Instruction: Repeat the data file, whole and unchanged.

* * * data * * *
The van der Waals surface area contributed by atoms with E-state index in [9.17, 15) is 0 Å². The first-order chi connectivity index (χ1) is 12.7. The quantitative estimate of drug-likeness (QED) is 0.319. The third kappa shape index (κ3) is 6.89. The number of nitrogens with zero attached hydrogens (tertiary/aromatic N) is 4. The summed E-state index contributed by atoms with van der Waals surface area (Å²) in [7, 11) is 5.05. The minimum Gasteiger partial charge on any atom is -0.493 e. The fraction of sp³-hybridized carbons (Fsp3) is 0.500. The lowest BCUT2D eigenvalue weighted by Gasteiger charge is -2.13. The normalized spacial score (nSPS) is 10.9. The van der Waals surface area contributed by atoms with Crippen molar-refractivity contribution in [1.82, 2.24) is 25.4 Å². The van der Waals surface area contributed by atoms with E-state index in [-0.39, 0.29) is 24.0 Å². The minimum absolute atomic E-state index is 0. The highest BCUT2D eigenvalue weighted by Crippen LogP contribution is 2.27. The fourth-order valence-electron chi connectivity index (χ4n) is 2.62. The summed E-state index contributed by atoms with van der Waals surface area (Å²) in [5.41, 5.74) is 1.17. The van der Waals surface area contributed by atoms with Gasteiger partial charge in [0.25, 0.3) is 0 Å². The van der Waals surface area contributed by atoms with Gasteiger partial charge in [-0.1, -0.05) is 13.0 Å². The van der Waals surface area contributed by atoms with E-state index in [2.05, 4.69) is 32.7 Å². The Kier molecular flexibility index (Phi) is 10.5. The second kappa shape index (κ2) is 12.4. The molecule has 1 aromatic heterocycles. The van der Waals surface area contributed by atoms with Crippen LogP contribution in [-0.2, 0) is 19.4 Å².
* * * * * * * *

The van der Waals surface area contributed by atoms with E-state index in [9.17, 15) is 0 Å². The first-order chi connectivity index (χ1) is 12.7. The quantitative estimate of drug-likeness (QED) is 0.319. The third kappa shape index (κ3) is 6.89. The number of nitrogens with zero attached hydrogens (tertiary/aromatic N) is 4. The summed E-state index contributed by atoms with van der Waals surface area (Å²) in [7, 11) is 5.05. The minimum Gasteiger partial charge on any atom is -0.493 e. The fraction of sp³-hybridized carbons (Fsp3) is 0.500. The lowest BCUT2D eigenvalue weighted by Gasteiger charge is -2.13. The normalized spacial score (nSPS) is 10.9. The van der Waals surface area contributed by atoms with Crippen molar-refractivity contribution in [1.82, 2.24) is 25.4 Å². The van der Waals surface area contributed by atoms with E-state index in [-0.39, 0.29) is 24.0 Å². The minimum absolute atomic E-state index is 0. The highest BCUT2D eigenvalue weighted by Crippen LogP contribution is 2.27. The fourth-order valence-electron chi connectivity index (χ4n) is 2.62. The summed E-state index contributed by atoms with van der Waals surface area (Å²) in [5.41, 5.74) is 1.17. The van der Waals surface area contributed by atoms with Gasteiger partial charge in [0.25, 0.3) is 0 Å². The van der Waals surface area contributed by atoms with Gasteiger partial charge in [-0.1, -0.05) is 13.0 Å². The van der Waals surface area contributed by atoms with E-state index in [2.05, 4.69) is 32.7 Å². The Kier molecular flexibility index (Phi) is 10.5. The second kappa shape index (κ2) is 12.4. The molecule has 1 aromatic heterocycles. The van der Waals surface area contributed by atoms with Crippen LogP contribution in [-0.2, 0) is 19.4 Å².